October 13 is Metastatic Breast Cancer Awareness Day–one day in Pinktober that Metastatic Breast Cancer Network lobbied Congress for in 2009. One day to talk about the ugliness and deadliness of breast cancer, but also the promise and hope of 155,000 or more living with the disease in the US, struggling to live every day well, waiting for the next treatment to extend our lives a few months longer, hoping for a cure to finally stop metastases from occurring.

I have a confession to make. I have metastatic breast cancer and 40,000 women and men dying every year from breast cancer is unacceptable. It’s too bad that the breast cancer message has been skewed. It’s too bad that few know that an estimated 25-30% of survivors will become metastatic. It’s too bad that there is not enough money going to co-ordinated, effective research on metastases.

It’s not too early to start thinking about October. I’ll be writing letters, lobbying the media, working to get the message out. What will you be doing?

Ginny

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12 Responses to I have a confession to make…

  1. Amy says:

    On top of the 25 to 30% who become metastatic are the 5 to 10% (or maybe even 15%) who are metastatic at diagnosis–despite “doing everything right.” I agree that the “early detection = cure” meme needs to be countered. Right now the main thing that early detection does is extend the amount of time you know you have cancer. I can’t really think of that as a benefit.

  2. Colleen Hofmeister says:

    Amen, Sister Friend! Diagnosed AT Stage IV after years of religious mammograms AND sonograms I said to myself, “Huh? But I did what they told me to do…I’m supposed to get some yucky treatment and then live the rest of my life as a “Survivor”! What’s with this incurable angle?” There are FAR too many of us living with metastatic breast cancer and the message has, indeed, been scewed. Let’s all bond together to get the REAL message out there…breast cancer cannot be tied into pretty pink ribbons, it kills, and it is killing us!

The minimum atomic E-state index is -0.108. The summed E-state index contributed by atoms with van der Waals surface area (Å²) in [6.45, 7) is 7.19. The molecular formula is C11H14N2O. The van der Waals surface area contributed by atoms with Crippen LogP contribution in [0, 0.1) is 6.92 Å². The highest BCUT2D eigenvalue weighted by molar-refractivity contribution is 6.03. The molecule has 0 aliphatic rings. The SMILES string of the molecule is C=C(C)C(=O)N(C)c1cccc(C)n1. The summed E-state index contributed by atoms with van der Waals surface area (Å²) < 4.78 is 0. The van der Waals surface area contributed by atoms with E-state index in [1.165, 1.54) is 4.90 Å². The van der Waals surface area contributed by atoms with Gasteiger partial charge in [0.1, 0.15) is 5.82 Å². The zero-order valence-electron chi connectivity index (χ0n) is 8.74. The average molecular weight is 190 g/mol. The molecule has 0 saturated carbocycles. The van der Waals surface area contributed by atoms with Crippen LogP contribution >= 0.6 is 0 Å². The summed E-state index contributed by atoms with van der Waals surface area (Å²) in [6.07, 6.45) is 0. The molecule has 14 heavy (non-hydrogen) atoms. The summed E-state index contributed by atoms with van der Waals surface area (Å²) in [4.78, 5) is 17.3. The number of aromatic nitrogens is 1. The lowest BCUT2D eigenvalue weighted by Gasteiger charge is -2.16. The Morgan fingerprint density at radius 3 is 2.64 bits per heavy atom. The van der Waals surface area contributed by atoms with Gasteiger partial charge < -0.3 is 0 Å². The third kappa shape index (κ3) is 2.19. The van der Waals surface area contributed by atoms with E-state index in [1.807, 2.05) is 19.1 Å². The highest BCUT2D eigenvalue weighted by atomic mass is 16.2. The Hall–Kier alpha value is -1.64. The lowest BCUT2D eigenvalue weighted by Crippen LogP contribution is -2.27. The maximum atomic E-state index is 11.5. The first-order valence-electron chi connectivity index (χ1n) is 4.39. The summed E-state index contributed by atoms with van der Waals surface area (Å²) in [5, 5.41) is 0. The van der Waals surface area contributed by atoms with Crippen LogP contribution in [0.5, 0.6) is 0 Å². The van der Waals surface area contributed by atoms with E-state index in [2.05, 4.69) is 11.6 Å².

3. katherinembc says:

    Reblogged this on ihatebreastcancer and commented:
    MBCN’s Ginny had 17 years of regular mammograms following her DCIS diagnosis. She writes: ” My education in breast cancer began the day I was diagnosed with mets and I learned that mammograms are a good tool, but less effective when the woman is young and premenopausal; less effective for women with denser breast tissue; less effective at identifying aggressive cancers; susceptible to many false positives…and unable to predict whether the cancers that are identified will go on to be deadly or will proceed in an indolent and unthreatening growth cycle, better left alone.”
    Read this important post!

  4. Excellent post! I am sorry for what you have to endure. I was diagnosed with breast cancer in 2008. I remember thinking that if I had to have cancer than this was the one to get. After all, breast cancer is trendy. Look at all the pink!

    Boy was I wrong!I now live my life with the shadow of cancer’s return. So, I no longer Think PInk. And, like you, I do not see cancer as a gift –in fact, I wrote my own blog post entitled, “No, Cancer is Not a Gift”. I try to make each day count and support others with this disease as best I can. (Flower Power is my org. and we provide free gardens maintenance and new gardens to people facing cancer in Southern Jersey).